This expectation is absurd. Quality and consistency are more important than quantity. They will stop listening if you bombard them with low-quality content.
To tweet or not to tweet?
Many professionals and businesses have made the right decision to not engage on social media. It doesn’t matter if everyone else is doing it, it doesn’t necessarily mean that you should. It is important to do a thorough assessment of your situation, and then ask yourself what benefits you will get. What value will it bring to your customers and target audience?
It is important to know if your buyers are using social media. Is it possible for them to receive your message via social media?
Some in marketing claim that if your not involved in it, you will be left behind. This is a false assumption. There are many businesses who offer great value and aren’t currently using social media.
There is no right or wrong. Don’t listen to anyone who tells you otherwise. It’s a chance to interact with an audience. It’s a chance to engage with an audience.
What you need to do
As with all marketing activities, if it is going to bring you return value, it must have a purpose and be accountable. These key points apply to all social media platforms, such as Facebook, Twitter, and Linkedin.
1. Determine Your Purpose
Understanding your audience and determining what value you can offer them is key to determining your purpose. You can’t hold yourself accountable if you don’t know your purpose.
You could be interested in the following types of content:
Technical: System or operational status that notifies of downtime, changes, etc. E.g. Airlines providing updates on flight cancellations
Time-related: traffic, weather, programming, etc.
Thought leadership: Tips, advice, thought-provoking perspectives, etc.
News: Industry developments, current work, if relevant etc.
Content should be about adding value and not selling.
2. Plan Content In Advance
Once you have determined your purpose, you can begin to map out your content. You can then create a series of updates on a variety of topics and broadcast them regularly. A few brief updates per day is better than a lot of useless drivel. Although it may seem counterintuitive to the way these platforms are designed to work with spontaneity, if you’re looking to create real value, there is nothing wrong in planning content.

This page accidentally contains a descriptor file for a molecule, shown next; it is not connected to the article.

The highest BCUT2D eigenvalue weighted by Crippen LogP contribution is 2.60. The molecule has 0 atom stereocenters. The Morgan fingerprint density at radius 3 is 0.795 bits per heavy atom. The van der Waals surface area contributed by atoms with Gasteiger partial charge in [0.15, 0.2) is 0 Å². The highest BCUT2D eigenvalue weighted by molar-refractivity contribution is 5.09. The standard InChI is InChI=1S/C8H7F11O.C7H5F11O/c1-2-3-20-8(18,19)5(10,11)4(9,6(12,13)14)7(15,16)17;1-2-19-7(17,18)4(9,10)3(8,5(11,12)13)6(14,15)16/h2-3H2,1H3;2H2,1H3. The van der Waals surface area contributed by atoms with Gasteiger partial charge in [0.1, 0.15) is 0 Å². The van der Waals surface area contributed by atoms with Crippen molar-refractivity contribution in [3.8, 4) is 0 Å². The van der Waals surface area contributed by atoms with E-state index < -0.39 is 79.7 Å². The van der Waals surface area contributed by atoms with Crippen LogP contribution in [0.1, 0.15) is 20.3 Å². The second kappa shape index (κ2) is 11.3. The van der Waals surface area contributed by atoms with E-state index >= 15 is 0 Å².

Social media should not be more than 15 minutes per day. You already have many distractions, such as email, so don’t let social media consume too much of your time. You can avoid wasting your time by planning your content.
Social media should not be used in isolation of other communication methods. Consider how it can complement your marketing efforts.
3. Add some accountability
You are what you tweet, update and post. Your team must know what you are looking for and what is acceptable content. This includes syndicated content that is republished from third-party content.
You can only publish three outcomes to any content: positive, neutral or negative. It can either support and build brand value or do nothing. At worst, it could be contradictory or eroding.
Be clear about your purpose and keep the guidelines simple.
Do not become a slave of any technology. Social media can be used for your customer’s benefit just like any other form of communication. Social media should be part of your marketing strategy and be accountable.
It is not a numbers game. It is not enough to have a lot of followers, friends, connections, or updates. If the value you offer is not relevant to your followers, what’s the point in having thousands?
This is the same for trying to connect or follow everyone and everything with a shotgun approach. This type of behavior creates noise that can lead to the loss of valuable messages and content.